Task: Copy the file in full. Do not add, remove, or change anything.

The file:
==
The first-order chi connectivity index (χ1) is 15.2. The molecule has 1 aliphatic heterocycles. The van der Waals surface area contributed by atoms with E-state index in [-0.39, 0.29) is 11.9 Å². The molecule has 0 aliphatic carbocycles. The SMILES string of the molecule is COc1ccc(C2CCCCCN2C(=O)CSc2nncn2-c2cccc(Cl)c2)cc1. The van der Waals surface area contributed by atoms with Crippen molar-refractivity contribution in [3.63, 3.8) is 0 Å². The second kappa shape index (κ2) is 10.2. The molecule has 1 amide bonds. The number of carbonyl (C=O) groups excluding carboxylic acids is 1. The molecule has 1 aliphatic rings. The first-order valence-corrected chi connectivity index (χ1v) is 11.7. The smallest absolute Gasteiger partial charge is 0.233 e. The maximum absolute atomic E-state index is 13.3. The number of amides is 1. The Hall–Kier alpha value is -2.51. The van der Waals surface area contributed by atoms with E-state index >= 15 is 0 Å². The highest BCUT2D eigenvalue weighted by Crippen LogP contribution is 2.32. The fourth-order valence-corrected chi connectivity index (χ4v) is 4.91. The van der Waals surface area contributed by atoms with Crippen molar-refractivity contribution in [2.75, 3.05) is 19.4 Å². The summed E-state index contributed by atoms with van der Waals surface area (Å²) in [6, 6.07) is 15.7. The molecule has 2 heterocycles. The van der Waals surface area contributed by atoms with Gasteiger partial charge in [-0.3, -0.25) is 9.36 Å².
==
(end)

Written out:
The first-order chi connectivity index (χ1) is 15.2. The molecule has 1 aliphatic heterocycles. The van der Waals surface area contributed by atoms with E-state index in [-0.39, 0.29) is 11.9 Å². The molecule has 0 aliphatic carbocycles. The SMILES string of the molecule is COc1ccc(C2CCCCCN2C(=O)CSc2nncn2-c2cccc(Cl)c2)cc1. The van der Waals surface area contributed by atoms with Crippen molar-refractivity contribution in [3.63, 3.8) is 0 Å². The second kappa shape index (κ2) is 10.2. The molecule has 1 amide bonds. The number of carbonyl (C=O) groups excluding carboxylic acids is 1. The molecule has 1 aliphatic rings. The first-order valence-corrected chi connectivity index (χ1v) is 11.7. The smallest absolute Gasteiger partial charge is 0.233 e. The maximum absolute atomic E-state index is 13.3. The number of amides is 1. The Hall–Kier alpha value is -2.51. The van der Waals surface area contributed by atoms with E-state index >= 15 is 0 Å². The highest BCUT2D eigenvalue weighted by Crippen LogP contribution is 2.32. The fourth-order valence-corrected chi connectivity index (χ4v) is 4.91. The van der Waals surface area contributed by atoms with Crippen molar-refractivity contribution in [2.75, 3.05) is 19.4 Å². The summed E-state index contributed by atoms with van der Waals surface area (Å²) in [6, 6.07) is 15.7. The molecule has 2 heterocycles. The van der Waals surface area contributed by atoms with Gasteiger partial charge in [-0.3, -0.25) is 9.36 Å².